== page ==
But you can credit him for creating the language, if you want too, but then again, nobody credits Texas for making TI-Basic.
« Last Edit: March 08, 2011, 03:09:08 pm by Scout »

Offline Raylin

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Re: Good game [and program] design
« Reply #9 on: March 08, 2011, 04:07:04 pm »
*Elegantly handle errors.
Bug me about my book.

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Offline AngelFish

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Re: Good game [and program] design
« Reply #10 on: March 08, 2011, 04:10:44 pm »
Edited in.
∂²Ψ    -(2m(V(x)-E)Ψ
---  = -------------
∂x²        ℏ²Ψ

Offline DJ Omnimaga

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Re: Good game [and program] design
« Reply #11 on: March 08, 2011, 04:22:37 pm »
What about Axe? I know I am ethically obligated to say "This is an Axe Program" and give all due credit to Quigibo, but do I have to include the Axe App/link to it as well?

Nah, you don't, it's actually the Assembly program you distribute.

But you can credit him for creating the language, if you want too, but then again, nobody credits Texas for making TI-Basic.
If you distribute the source too, make sure to specify which version of Axe was used to compile it, and don't be approximative. Some people say Around Axe 0.4.8, but might work with other versions too. It's best to just link to the right version on Omni forums.
In case you are wondering where I went, I left Omni back in 2015 to form CodeWalrus due to various reasons explained back then, but I stopped calc dev in 2016 and am now mostly active on the CW Discord server at https://discord.gg/cuZcfcF



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Re: Good game [and program] design
« Reply #12 on: March 13, 2011, 04:36:15 am »
I noticed that in the past year or so, many calc games have ridiculously high difficulty levels. Games must not be too easy, otherwise it gets boring for a lot of people, but the opposite is also true for a lot of people. I understand that many people here got a lot of inspiration from Donut Quest and love this game, but I think people in general, especially puzzle game fans, are going way too overkill on difficulty. You may be extremly good at solving puzzles and have good dexterity and reflexes to play games that requires extremly precise timing, but it doesn't mean it'S the case for everyone. In fact, you may be singling out many more players than you think, and they might even recommend their school friends against downloading your game if they found it unreasonably hard.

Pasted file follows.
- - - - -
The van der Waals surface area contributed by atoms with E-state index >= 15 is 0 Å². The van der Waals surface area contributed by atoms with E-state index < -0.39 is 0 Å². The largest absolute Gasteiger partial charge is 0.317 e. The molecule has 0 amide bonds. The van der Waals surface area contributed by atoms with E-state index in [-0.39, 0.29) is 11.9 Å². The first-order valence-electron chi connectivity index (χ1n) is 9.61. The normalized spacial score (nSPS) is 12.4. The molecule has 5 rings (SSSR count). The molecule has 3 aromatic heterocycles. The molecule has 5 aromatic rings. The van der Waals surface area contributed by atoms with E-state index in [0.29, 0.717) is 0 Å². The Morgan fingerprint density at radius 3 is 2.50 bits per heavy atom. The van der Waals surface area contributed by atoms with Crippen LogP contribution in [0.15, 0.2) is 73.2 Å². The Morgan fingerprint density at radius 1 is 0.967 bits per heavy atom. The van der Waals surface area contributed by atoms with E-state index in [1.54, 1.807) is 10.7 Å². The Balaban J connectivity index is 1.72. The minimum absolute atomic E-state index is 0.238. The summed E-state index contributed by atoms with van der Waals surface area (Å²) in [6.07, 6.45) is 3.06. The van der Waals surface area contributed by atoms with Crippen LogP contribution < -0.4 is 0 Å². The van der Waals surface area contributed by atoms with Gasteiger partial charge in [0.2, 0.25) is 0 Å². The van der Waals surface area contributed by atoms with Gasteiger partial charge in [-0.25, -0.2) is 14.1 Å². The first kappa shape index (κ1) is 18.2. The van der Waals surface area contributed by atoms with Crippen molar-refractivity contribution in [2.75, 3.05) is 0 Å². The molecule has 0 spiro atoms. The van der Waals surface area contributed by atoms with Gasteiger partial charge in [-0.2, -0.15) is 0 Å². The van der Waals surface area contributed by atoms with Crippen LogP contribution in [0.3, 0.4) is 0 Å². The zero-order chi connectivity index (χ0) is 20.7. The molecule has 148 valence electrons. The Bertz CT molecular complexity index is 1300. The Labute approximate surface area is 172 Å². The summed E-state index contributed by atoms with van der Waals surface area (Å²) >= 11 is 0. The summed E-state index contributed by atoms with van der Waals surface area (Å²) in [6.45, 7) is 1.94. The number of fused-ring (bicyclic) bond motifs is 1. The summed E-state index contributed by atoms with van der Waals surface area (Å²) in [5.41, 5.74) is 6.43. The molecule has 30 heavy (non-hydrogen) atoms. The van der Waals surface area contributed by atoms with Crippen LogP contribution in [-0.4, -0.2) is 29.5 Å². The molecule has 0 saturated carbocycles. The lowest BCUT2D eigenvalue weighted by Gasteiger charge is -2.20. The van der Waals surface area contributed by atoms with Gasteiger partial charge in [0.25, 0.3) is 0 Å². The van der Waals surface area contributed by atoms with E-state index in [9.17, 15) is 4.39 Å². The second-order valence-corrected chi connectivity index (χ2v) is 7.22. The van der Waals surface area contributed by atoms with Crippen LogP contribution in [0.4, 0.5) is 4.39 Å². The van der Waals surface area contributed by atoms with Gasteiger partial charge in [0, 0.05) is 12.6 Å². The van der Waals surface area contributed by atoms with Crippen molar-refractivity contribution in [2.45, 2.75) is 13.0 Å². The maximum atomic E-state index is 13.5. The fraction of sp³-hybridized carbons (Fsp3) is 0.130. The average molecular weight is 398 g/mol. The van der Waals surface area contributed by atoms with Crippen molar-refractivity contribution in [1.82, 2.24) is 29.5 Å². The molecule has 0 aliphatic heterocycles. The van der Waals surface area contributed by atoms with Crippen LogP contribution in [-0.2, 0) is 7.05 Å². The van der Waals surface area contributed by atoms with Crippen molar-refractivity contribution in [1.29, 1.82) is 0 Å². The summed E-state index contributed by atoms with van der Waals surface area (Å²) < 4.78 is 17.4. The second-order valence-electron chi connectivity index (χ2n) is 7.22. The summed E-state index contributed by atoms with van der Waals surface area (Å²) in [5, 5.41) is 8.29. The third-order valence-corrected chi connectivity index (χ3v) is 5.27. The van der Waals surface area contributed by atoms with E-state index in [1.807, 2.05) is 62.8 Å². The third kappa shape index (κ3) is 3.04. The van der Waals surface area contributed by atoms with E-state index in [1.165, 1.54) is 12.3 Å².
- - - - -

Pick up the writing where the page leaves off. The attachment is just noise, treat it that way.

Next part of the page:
I think games must start somewhat easy (not necessarily super easy, but at least medium difficulty. For 1st levels difficulty, you should base yourself on the level difficulty in Super Mario Bros world 1 through 4 or something like that. Then later, increase the difficulty. If it's a puzzle game it's good that the last few levels are extremly hard too.

To sum up, even though you may be able to beat Kaizo Mario hacks easily, it doesn't mean everyone can. So please try to not take Kaizo difficulty as inspiration for your calc games.

As for RPGs, don't start with extremly hard enemies either. I remember playing Lunar for the Playstation 1 and I died 6 times in the first enemy encounter. Don't make it so you have to fight an enemy, go all the way back to the town to buy potions, then back to the dungeon to fight one enemy, hoping you survive, then go back to the town, repeating the process 30 times to level up. Some people like to grind but too much of it can be boring, so it's good to keep the RPG difficulty curve not too steep and not start it too high. Don't make leveling up too fast either, because I remember somebody spent 8 hours leveling up in Chapter 2 of Illusiat 11 once and managed to reach LV 99 there. He had a 15 MHz calc, though.
In case you are wondering where I went, I left Omni back in 2015 to form CodeWalrus due to various reasons explained back then, but I stopped calc dev in 2016 and am now mostly active on the CW Discord server at https://discord.gg/cuZcfcF



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Re: Good game [and program] design
« Reply #13 on: March 13, 2011, 12:29:38 pm »
Crysis on your Prizm.
Is this a hint at something Qwerty...
Otherwise, nice guide indeed.

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Re: Good game [and program] design
« Reply #14 on: March 13, 2011, 04:04:08 pm »
WHo knows, maybe he'll port Crysis for real one day. O.O
In case you are wondering where I went, I left Omni back in 2015 to form CodeWalrus due to various reasons explained back then, but I stopped calc dev in 2016 and am now mostly active on the CW Discord server at https://discord.gg/cuZcfcF